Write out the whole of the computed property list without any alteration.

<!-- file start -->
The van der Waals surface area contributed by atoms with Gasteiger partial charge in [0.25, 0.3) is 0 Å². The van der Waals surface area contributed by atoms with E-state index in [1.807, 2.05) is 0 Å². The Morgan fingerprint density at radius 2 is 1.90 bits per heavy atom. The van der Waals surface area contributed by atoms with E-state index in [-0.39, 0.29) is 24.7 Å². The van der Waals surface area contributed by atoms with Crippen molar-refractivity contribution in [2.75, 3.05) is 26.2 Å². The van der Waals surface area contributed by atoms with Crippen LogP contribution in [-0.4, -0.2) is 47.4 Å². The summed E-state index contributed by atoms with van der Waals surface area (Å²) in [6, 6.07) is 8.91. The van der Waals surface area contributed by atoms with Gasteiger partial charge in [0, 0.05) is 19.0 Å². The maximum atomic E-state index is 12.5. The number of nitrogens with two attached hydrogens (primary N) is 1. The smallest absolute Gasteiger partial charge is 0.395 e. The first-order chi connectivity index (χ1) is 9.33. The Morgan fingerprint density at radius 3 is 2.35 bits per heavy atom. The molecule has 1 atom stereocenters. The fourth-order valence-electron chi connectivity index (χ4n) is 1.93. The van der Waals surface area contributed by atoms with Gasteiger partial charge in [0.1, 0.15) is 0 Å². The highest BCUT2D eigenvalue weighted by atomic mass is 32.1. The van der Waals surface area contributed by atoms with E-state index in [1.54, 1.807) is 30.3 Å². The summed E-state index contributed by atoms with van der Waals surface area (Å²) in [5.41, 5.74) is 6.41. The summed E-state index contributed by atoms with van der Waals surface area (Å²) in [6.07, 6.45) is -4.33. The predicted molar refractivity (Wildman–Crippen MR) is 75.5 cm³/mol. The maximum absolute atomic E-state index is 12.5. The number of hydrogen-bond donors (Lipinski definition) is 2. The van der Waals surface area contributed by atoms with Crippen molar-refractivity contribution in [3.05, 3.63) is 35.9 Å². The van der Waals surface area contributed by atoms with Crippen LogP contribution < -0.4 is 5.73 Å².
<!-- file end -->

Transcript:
The van der Waals surface area contributed by atoms with Gasteiger partial charge in [0.25, 0.3) is 0 Å². The van der Waals surface area contributed by atoms with E-state index in [1.807, 2.05) is 0 Å². The Morgan fingerprint density at radius 2 is 1.90 bits per heavy atom. The van der Waals surface area contributed by atoms with E-state index in [-0.39, 0.29) is 24.7 Å². The van der Waals surface area contributed by atoms with Crippen molar-refractivity contribution in [2.75, 3.05) is 26.2 Å². The van der Waals surface area contributed by atoms with Crippen LogP contribution in [-0.4, -0.2) is 47.4 Å². The summed E-state index contributed by atoms with van der Waals surface area (Å²) in [6, 6.07) is 8.91. The van der Waals surface area contributed by atoms with Gasteiger partial charge in [0, 0.05) is 19.0 Å². The maximum atomic E-state index is 12.5. The number of nitrogens with two attached hydrogens (primary N) is 1. The smallest absolute Gasteiger partial charge is 0.395 e. The first-order chi connectivity index (χ1) is 9.33. The Morgan fingerprint density at radius 3 is 2.35 bits per heavy atom. The molecule has 1 atom stereocenters. The fourth-order valence-electron chi connectivity index (χ4n) is 1.93. The van der Waals surface area contributed by atoms with Gasteiger partial charge in [0.1, 0.15) is 0 Å². The highest BCUT2D eigenvalue weighted by atomic mass is 32.1. The van der Waals surface area contributed by atoms with E-state index in [1.54, 1.807) is 30.3 Å². The summed E-state index contributed by atoms with van der Waals surface area (Å²) in [5.41, 5.74) is 6.41. The summed E-state index contributed by atoms with van der Waals surface area (Å²) in [6.07, 6.45) is -4.33. The predicted molar refractivity (Wildman–Crippen MR) is 75.5 cm³/mol. The maximum absolute atomic E-state index is 12.5. The number of hydrogen-bond donors (Lipinski definition) is 2. The van der Waals surface area contributed by atoms with Crippen molar-refractivity contribution in [3.05, 3.63) is 35.9 Å². The van der Waals surface area contributed by atoms with Crippen LogP contribution < -0.4 is 5.73 Å².